All trees in Kenroku-en are barriered with ropes to prevent the heavy snowfall from breaking their branches. The corn-shaped trees covered with ropes gives really nice atmosphere of winter.

In Japan, turtles and cranes are believed to live more than 1,000 years. Therefore, they are the symbol of longevity.

The hill of seven deities of luck

There are a lantern and rocks on the hill.

The lantern stands for Bishamon-ten, who is a deity of war from India and the surrounding rocks were compared to the other deities from China and Japan. Although it is difficult to tell which is which, it is believed that if you touch one of them, you will be blessed with each sort of fortunes by touching them.

Meiji-kinen monument

This is a statue of the Japanese legendary hero known as Yamato-takeru.

Although he failed to inherit the throne, he played an important role in the eastern expedition in the Japanese myth.

Actually Yamato-takeru is considered as a hero in southern part of Japan. The lord maeda built this statue to show his loyalty to Tokugawa shougnate (the central government).

Tatsumi water gate

All the streams in the garden flow from this gate. In the early Edo period, Maeda Toshitsune (the 3rd lord) built the gate. Although he ostensively claimed to have built it for the fire protection, he actually had a purpose to fill all moat with the water to enhance the protection of the castle.

Neagari-matsu pine tree

Neagari-matsu is a pine tree Maeda Nariyasu (13th lord) planted with piled soil. In later years when the tree grew up, he intentionally got rid of the soil to make the tree look greater. Neagari litterally means “lifted roots”. It is also a homonym which stands for raised value of money. Therefore, many visitors want to touch it to get financially blessed.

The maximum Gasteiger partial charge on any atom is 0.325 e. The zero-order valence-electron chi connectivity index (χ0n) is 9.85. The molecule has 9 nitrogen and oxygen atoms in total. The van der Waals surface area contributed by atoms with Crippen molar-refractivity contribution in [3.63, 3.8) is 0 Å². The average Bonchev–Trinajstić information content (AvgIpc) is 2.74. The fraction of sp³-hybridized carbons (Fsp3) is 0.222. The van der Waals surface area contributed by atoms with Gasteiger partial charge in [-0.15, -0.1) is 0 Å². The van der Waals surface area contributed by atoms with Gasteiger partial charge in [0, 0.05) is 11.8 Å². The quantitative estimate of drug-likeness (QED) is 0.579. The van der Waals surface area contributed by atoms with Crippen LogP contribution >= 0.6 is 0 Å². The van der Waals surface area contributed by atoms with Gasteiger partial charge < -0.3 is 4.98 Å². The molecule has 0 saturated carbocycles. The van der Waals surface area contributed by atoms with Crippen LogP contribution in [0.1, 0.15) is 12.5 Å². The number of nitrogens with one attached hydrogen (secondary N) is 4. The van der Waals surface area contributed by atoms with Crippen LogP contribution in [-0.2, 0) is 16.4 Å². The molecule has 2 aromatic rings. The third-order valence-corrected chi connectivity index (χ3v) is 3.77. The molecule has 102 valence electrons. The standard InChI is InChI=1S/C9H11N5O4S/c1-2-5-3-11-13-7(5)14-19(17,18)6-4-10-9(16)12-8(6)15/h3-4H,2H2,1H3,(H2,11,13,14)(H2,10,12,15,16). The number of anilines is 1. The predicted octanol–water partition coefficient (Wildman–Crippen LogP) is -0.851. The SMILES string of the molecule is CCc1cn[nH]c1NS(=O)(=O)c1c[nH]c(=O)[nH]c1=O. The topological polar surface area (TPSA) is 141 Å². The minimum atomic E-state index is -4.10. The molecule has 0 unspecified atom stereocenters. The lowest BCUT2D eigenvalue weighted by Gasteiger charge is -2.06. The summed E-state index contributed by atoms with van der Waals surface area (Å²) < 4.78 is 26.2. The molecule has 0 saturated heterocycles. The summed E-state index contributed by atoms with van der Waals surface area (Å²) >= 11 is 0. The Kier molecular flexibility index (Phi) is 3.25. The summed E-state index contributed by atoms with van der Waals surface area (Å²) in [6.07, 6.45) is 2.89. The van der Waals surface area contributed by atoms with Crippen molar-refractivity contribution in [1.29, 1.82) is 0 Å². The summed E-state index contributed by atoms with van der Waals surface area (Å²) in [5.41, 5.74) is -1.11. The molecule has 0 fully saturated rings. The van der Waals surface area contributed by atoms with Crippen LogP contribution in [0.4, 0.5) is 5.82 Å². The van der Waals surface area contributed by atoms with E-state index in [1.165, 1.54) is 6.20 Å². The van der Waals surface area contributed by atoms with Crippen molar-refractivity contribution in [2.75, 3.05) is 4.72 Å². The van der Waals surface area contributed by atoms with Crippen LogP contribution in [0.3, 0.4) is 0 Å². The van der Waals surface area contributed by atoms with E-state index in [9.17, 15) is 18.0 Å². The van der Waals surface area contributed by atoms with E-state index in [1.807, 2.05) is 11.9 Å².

Midori-daki fall

This is the area where you may feel tranquility.

There is a rock below the fall. The waterfall makes the loud sound by hitting the rock so that the visitors can hear it from a distant place.

Although the fall was artificially drawn from Tatsumi water gate, the premitive atmosphere still remains around this area.

Hisago-ike pond

This is the starting point where Maeda Tsunanori (5th lord) began to build Kenroku-en garden and Shigure-tei restaurant.

Hisago-ike is named after gourd because the shape of the pond looks like that. It is so photogenic that the visitors commonly take photos with their companies sitting on a bench on Uki-jima island by crossing Higurashi bridge and ishi-bashi bridge.


Fountain’s water blow up from the pond without using the electoric power.

Based on Siphon Principle, the water is drawn from Kasumiga-ike pond which is located at higher elevation and that allows it to blow up naturally.

My tour ends here. I have introduced the charm of Kenroku-en garden.

How do you like it?

Until next time!

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National Licensed Guide Interpreter / Web Creator
Hi my name is YUICHI. I'm from Toyama city, Japan. I guide foreign tourists with a passion to promote the popularity of Hokuriku & Hida region. I'm a friendly person who like to listen to the story of your country such as food, culture and history. I also like walking, cooking, drinking and traveling.